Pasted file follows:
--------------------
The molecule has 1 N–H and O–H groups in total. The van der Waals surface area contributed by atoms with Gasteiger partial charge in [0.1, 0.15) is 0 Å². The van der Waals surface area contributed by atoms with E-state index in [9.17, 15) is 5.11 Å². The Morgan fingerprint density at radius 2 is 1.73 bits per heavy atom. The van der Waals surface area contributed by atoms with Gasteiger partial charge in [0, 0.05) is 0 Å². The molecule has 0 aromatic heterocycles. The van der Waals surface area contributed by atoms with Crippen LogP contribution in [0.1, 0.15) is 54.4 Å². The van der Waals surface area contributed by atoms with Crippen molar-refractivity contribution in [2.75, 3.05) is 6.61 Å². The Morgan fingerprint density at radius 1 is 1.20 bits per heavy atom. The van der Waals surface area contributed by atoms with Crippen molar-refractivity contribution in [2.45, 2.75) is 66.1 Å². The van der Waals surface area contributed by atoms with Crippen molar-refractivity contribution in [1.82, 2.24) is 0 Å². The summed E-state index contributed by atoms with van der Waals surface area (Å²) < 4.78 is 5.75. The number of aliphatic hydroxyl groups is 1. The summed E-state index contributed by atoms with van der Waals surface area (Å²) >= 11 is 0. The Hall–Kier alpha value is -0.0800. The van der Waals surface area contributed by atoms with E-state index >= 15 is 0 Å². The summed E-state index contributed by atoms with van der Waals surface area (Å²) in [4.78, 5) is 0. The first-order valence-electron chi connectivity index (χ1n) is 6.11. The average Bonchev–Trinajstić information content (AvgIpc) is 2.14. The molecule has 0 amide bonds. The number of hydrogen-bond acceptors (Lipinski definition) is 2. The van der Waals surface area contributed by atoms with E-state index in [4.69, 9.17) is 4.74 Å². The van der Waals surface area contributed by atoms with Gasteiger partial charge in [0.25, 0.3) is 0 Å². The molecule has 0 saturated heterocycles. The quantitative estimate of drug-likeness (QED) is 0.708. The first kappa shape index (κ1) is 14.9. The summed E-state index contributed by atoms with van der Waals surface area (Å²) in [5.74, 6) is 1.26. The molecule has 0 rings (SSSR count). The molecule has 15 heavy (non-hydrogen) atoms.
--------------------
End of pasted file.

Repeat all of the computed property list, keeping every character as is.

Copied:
The molecule has 1 N–H and O–H groups in total. The van der Waals surface area contributed by atoms with Gasteiger partial charge in [0.1, 0.15) is 0 Å². The van der Waals surface area contributed by atoms with E-state index in [9.17, 15) is 5.11 Å². The Morgan fingerprint density at radius 2 is 1.73 bits per heavy atom. The van der Waals surface area contributed by atoms with Gasteiger partial charge in [0, 0.05) is 0 Å². The molecule has 0 aromatic heterocycles. The van der Waals surface area contributed by atoms with Crippen LogP contribution in [0.1, 0.15) is 54.4 Å². The van der Waals surface area contributed by atoms with Crippen molar-refractivity contribution in [2.75, 3.05) is 6.61 Å². The Morgan fingerprint density at radius 1 is 1.20 bits per heavy atom. The van der Waals surface area contributed by atoms with Crippen molar-refractivity contribution in [2.45, 2.75) is 66.1 Å². The van der Waals surface area contributed by atoms with Crippen molar-refractivity contribution in [1.82, 2.24) is 0 Å². The summed E-state index contributed by atoms with van der Waals surface area (Å²) < 4.78 is 5.75. The number of aliphatic hydroxyl groups is 1. The summed E-state index contributed by atoms with van der Waals surface area (Å²) >= 11 is 0. The Hall–Kier alpha value is -0.0800. The van der Waals surface area contributed by atoms with E-state index >= 15 is 0 Å². The summed E-state index contributed by atoms with van der Waals surface area (Å²) in [4.78, 5) is 0. The first-order valence-electron chi connectivity index (χ1n) is 6.11. The average Bonchev–Trinajstić information content (AvgIpc) is 2.14. The molecule has 0 amide bonds. The number of hydrogen-bond acceptors (Lipinski definition) is 2. The van der Waals surface area contributed by atoms with E-state index in [4.69, 9.17) is 4.74 Å². The van der Waals surface area contributed by atoms with Gasteiger partial charge in [0.25, 0.3) is 0 Å². The molecule has 0 saturated heterocycles. The quantitative estimate of drug-likeness (QED) is 0.708. The first kappa shape index (κ1) is 14.9. The summed E-state index contributed by atoms with van der Waals surface area (Å²) in [5.74, 6) is 1.26. The molecule has 0 rings (SSSR count). The molecule has 15 heavy (non-hydrogen) atoms.